listen to the pronunciation of wriggle
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To slightly twist one's body and quickly move one's limbs

Teachers often lose their patience when children wriggle in their seats.

To cause to or make something wriggle

He was sitting on the lawn, wriggling his toes in the grass.

A wriggling movement
{v} to move to and fro in the joints
If you wriggle or wriggle part of your body, you twist and turn with quick movements, for example because you are uncomfortable. The babies are wriggling on their tummies She pulled off her shoes and stockings and wriggled her toes
the act of wiggling
{i} act of wriggling, instance of moving back and forth as a worm or snake, writhing, squirming; evasion or escape (e.g. from a difficulty)
To move the body to and fro with short, writhing motions, like a worm; to squirm; to twist uneasily or quickly about
Wriggling; frisky; pliant; flexible
to slightly twist ones body and quickly move ones limbs
If you wriggle somewhere, for example through a small gap, you move there by twisting and turning your body. He clutched the child tightly as she again tried to wriggle free Bauman wriggled into the damp coverall. a movement in which you twist your body from side to side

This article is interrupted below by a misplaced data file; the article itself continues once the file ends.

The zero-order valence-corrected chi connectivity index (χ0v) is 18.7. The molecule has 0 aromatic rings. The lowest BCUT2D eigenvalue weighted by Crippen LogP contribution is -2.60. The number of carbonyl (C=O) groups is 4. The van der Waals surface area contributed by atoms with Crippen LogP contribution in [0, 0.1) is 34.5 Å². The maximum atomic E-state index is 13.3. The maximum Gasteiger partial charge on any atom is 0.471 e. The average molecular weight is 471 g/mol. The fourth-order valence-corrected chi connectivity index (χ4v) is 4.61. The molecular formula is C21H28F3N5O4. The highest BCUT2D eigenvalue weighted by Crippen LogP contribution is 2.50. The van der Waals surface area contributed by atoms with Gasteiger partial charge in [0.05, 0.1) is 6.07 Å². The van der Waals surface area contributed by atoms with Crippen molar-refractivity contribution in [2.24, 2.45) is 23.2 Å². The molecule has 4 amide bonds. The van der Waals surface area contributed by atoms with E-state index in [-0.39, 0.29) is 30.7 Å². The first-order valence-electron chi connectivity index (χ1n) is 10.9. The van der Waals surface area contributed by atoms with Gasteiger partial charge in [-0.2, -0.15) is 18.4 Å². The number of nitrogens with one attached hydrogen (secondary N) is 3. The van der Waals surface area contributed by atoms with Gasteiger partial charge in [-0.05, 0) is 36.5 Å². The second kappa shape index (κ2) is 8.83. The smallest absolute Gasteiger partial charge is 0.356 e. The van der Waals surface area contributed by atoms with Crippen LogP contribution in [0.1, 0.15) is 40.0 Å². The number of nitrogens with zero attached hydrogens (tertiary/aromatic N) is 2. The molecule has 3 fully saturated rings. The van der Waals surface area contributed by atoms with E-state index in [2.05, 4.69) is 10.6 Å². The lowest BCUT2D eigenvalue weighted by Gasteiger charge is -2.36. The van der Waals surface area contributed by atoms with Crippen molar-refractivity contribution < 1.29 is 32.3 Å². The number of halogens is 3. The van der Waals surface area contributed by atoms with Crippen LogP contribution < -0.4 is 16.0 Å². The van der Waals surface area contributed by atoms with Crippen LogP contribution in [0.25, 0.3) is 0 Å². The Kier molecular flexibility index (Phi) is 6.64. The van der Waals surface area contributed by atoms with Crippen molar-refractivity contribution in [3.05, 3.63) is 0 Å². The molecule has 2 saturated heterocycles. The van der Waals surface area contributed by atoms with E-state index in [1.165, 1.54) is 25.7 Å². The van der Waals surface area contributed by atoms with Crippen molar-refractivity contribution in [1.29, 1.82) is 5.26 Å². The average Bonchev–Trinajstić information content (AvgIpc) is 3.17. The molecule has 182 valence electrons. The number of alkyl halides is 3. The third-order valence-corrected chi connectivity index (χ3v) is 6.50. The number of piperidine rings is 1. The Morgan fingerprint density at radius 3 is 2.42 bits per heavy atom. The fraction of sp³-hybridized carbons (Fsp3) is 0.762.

Act of wriggling; a short or quick writhing motion or contortion
{f} twist to and fro, squirm, wiggle, worm; evade (something unpleasant); make wriggle
to move in a twisting or contorted motion, (especially when struggling); "The prisoner writhed in discomfort"; "The child tried to wriggle free from his aunt's embrace"
To move with short, quick contortions; to move by twisting and squirming; like a worm
wriggle out of
To circumvent an obligation by sneaky means
wriggle out
get out by squirming
get a wriggle on
to get a move on

While accepting he needs to get a wriggle on, Australia's annual great hope remains defiant and insists he can overcome a nightmare draw and once again challenge for the Norman Brookes Challenge Cup.

Anything that wriggles
{n} the act of twisting to and fro
get a wriggle on
(deyim) Get a move on, get moving, hurry up
Moving in a twisting or snake-like or wormlike fashion, wiggly, wriggling, writhing
To wriggle
To wriggle
disapproval wriggle out of
If you say that someone has wriggled out of doing something, you disapprove of the fact that they have managed to avoid doing it, although they should have done it. The Government has tried to wriggle out of any responsibility for providing childcare for working parents. = get out of
to wriggle
past of wriggle
One who, or that which, wriggles
The larva of a mosquito
{i} one who wiggles, one who writhes; one who escapes (e.g. from problems); one who moves, one who twists
plural of wriggle
having a twisting or snake-like or worm-like motion; "squirming boys"; "wiggly worms"; "writhing snakes"
present participle of wriggle
that wriggles
{s} wiggly; squirmy; of extricating oneself (from ensnarement, a problem, etc.)
having a twisting or snake-like or worm-like motion; "squirming boys"; "wiggly worms"; "writhing snakes"